The Woman Who Gives Emeril a Run for His Money
Four years after Hurricane Katrina hit, Susan Spicer is still cooking with love in the city she adores. The chef dishes on New Orleans cuisine and more.
Hot, boozy, loose, wild: These are the words that, to most, describe New Orleans. But don’t try to apply these descriptions to Susan Spicer, one of New Orleans’ preeminent chefs.
Spicer is the calm in the storm. Her restaurant, Bayona, offers diners a tranquil garden tucked away in an 18th-century Creole cottage in the French Quarter, where breezes blow, a fountain gurgles, and the food is the only thing getting anyone excited. Spicer has been cooking in New Orleans for more than 20 years and has developed her own take on Creole cuisine, one that incorporates North African, Mediterranean, French, and Italian flavors. That said, the woman knows her catfish from her crawdads.
“An event like Katrina makes you cognizant that you’re a keeper of the culture, a big part of the cultural fabric. It was important to get back to work and keep things going.”
More than her unique approach to Creole cuisine, though, she’s been a key figure in the New Orleans food community for many decades. Bayona, which will celebrate its 20th anniversary next year, was one of the first restaurants to reopen after Hurricane Katrina. Along with other New Orleans chefs, Spicer was honored with a humanitarian award from the James Beard Association for her work in bringing awareness and aid to post-Katrina New Orleans.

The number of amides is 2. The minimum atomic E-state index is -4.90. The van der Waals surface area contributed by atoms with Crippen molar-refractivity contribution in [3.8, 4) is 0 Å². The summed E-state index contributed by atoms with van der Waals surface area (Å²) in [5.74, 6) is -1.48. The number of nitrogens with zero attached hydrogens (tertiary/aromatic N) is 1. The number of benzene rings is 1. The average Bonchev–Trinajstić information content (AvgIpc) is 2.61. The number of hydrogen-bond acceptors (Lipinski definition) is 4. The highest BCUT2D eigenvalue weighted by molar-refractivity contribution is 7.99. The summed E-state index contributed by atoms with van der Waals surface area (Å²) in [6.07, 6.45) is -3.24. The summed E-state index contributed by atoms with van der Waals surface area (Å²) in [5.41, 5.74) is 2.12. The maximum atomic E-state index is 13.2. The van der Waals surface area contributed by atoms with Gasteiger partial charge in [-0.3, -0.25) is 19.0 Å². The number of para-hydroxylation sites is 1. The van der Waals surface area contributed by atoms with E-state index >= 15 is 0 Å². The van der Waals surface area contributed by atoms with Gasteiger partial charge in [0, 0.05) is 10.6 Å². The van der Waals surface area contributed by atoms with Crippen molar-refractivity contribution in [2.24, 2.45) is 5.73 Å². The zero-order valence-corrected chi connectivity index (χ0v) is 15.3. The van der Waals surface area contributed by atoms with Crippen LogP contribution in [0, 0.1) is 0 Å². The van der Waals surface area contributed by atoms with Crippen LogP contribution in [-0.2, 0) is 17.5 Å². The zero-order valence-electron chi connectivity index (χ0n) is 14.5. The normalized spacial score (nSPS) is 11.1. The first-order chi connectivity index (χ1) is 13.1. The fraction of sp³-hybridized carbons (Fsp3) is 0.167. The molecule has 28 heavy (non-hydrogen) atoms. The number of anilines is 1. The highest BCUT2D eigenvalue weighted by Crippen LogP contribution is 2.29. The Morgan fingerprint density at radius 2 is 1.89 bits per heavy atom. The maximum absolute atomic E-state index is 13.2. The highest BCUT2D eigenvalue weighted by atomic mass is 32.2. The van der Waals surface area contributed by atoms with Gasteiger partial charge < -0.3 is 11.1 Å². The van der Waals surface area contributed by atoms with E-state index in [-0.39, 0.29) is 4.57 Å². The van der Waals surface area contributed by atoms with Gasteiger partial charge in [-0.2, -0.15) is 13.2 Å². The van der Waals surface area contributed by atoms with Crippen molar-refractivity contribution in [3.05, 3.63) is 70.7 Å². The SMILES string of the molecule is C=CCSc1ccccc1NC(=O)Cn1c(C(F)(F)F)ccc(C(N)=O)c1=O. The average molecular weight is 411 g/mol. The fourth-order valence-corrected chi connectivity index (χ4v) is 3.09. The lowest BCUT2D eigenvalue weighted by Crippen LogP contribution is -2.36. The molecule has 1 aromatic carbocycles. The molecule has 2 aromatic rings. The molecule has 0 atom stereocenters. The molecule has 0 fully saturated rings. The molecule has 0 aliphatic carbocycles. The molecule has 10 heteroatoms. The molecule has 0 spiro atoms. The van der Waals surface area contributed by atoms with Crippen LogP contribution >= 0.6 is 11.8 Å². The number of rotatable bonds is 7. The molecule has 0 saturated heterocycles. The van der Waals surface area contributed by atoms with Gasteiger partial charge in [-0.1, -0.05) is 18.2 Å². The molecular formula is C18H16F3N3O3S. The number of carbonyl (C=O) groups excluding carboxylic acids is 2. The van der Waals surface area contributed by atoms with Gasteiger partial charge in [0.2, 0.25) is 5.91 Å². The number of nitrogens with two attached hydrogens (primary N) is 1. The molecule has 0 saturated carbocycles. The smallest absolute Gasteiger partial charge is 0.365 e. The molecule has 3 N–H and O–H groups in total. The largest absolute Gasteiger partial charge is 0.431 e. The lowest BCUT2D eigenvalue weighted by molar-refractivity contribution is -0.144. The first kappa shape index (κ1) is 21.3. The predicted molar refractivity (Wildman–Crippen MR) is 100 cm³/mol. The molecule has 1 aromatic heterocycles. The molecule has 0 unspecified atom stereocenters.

Hungry Beast caught up with Spicer and got her thoughts on the food of New Orleans, Indonesian soy sauce, and Dutch croquettes.
You were living in New Orleans four years ago, when Katrina hit. What happened to your restaurant? Bayona was fine because we were in the French Quarter. Most of the French Quarter had no flooding, though some places on the periphery had a little flooding, which caused problems. But we’re in the middle of the block, we’re protected, and we’re in a 200-year-old Creole cottage. The restaurant isn’t going anywhere, unless the whole city goes under. So the restaurant was fine, but my house was flooded.
So you had to leave the city. When did you return?We reopened the restaurant in mid-November of 2005. I had to commute from Jackson, Mississippi, and I commuted back and forth for eight months.
What was it like reopening the restaurant?It was great. It was very intense, people were very excited. It was very emotional. Our customers and regulars came back and many of our employees came back. For the first couple of years, emotions were running pretty strong. Every time there was an opening or a first “something” it was a big deal. But it was great being back in New Orleans early on.